Article image
Article image
This article displays in one automatically-generated column. View the full page to see article in its original form.

The Akaroa Mail. TUESDAY, JANUARY 4, 1916 CONSCRIPTION

OfiHtOßuraiON is tbe most absorbing topic of conversation just nor?. Tbe Imperial Government is considering ihe position most seriously, and there seems every likelihood tbat New Zealand will adopt tbe gohenay aiao. Tbe general of opinioa is in favour of conscription. It ia tbe fairest way for all. Taking our own country into consideration, New Zealand ia to produce 80,000 more ibldiors dnring tbe next year. Of tbe unmarried men, most of the willing ones have gone, and tbe breach is being filled by too many married men. It it? trail that many married men of means are better able to go than single men who have dependents, bat there are numerous oases where married men of small means have gone and left a huavy burden on their woman folk, No doubt tba women in question are quite willing and ploaaed"to make tbe sacrifice, but it seems unfair that many single men who oonld go are holding baofc and letting others bear their burden. Another section of single men in New Zealand would he righted also by conscription, and these ar« the numbers of willing ones wbo art medically unfit. Many have tried again and again to join the ranks, and were consoiptton in force everyone would know that these men vere stopped by no fault of tbeir own As to the single men who are stopped from going through having depen dents, tba State should provide for them and no doubt some arrangement will be made. Tbe country at targe quite realizes these men's re Bponsibility, and no doubt if oonsorip tion comes in force they will be receg sized. It is true that the voluntary system ia better, but tbe exigencies of the time demand peculiar conditions. Conscription is tbe fairest for all parties, and as tbe war will be ended sooner if mora troops are put into tbe field, conscription seems to be quickest as veil as the fairest system In the old country, it is said that tbe rich, upper middle class baa been repre treated very poorly indeed, and liter ally thousands are idly at homo who should be with tbeir comrades in France and Belgium. If tbe needs of tbtir country cannot be brought home to them, in any other way, these idlers sho-ld be oblige, to do tbeir bit in soma way, and conscription seems tbe only way open.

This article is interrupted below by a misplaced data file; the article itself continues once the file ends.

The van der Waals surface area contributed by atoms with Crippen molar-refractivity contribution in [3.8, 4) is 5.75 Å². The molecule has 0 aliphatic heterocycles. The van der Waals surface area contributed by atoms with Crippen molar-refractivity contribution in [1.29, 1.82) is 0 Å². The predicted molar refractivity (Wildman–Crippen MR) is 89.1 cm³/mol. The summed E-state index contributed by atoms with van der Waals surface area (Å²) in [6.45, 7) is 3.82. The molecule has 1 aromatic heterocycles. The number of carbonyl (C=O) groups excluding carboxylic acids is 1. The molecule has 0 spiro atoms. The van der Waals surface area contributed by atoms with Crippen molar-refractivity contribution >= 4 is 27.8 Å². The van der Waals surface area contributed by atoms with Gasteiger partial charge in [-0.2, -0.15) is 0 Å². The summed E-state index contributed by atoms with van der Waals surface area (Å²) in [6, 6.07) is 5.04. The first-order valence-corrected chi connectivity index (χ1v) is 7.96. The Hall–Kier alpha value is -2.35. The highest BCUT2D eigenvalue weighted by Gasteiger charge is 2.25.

This article text was automatically generated and may include errors. View the full page to see article in its original form.
Permanent link to this item

http://paperspast.natlib.govt.nz/newspapers/AMBPA19160104.2.3

Bibliographic details

The Akaroa Mail. TUESDAY, JANUARY 4, 1916 CONSCRIPTION, Akaroa Mail and Banks Peninsula Advertiser, Volume LXXV, Issue 3510, 4 January 1916

Word Count
404

The Akaroa Mail. TUESDAY, JANUARY 4, 1916 CONSCRIPTION Akaroa Mail and Banks Peninsula Advertiser, Volume LXXV, Issue 3510, 4 January 1916

  1. New formats

    Papers Past now contains more than just newspapers. Use these links to navigate to other kinds of materials.

  2. Hierarchy

    These links will always show you how deep you are in the collection. Click them to get a broader view of the items you're currently viewing.

  3. Search

    Enter names, places, or other keywords that you're curious about here. We'll look for them in the fulltext of millions of articles.

  4. Search

    Browsed to an interesting page? Click here to search within the item you're currently viewing, or start a new search.

  5. Search facets

    Use these buttons to limit your searches to particular dates, titles, and more.

  6. View selection

    Switch between images of the original document and text transcriptions and outlines you can cut and paste.

  7. Tools

    Print, save, zoom in and more.

  8. Explore

    If you'd rather just browse through documents, click here to find titles and issues from particular dates and geographic regions.

  9. Need more help?

    The "Help" link will show you different tips for each page on the site, so click here often as you explore the site.

Working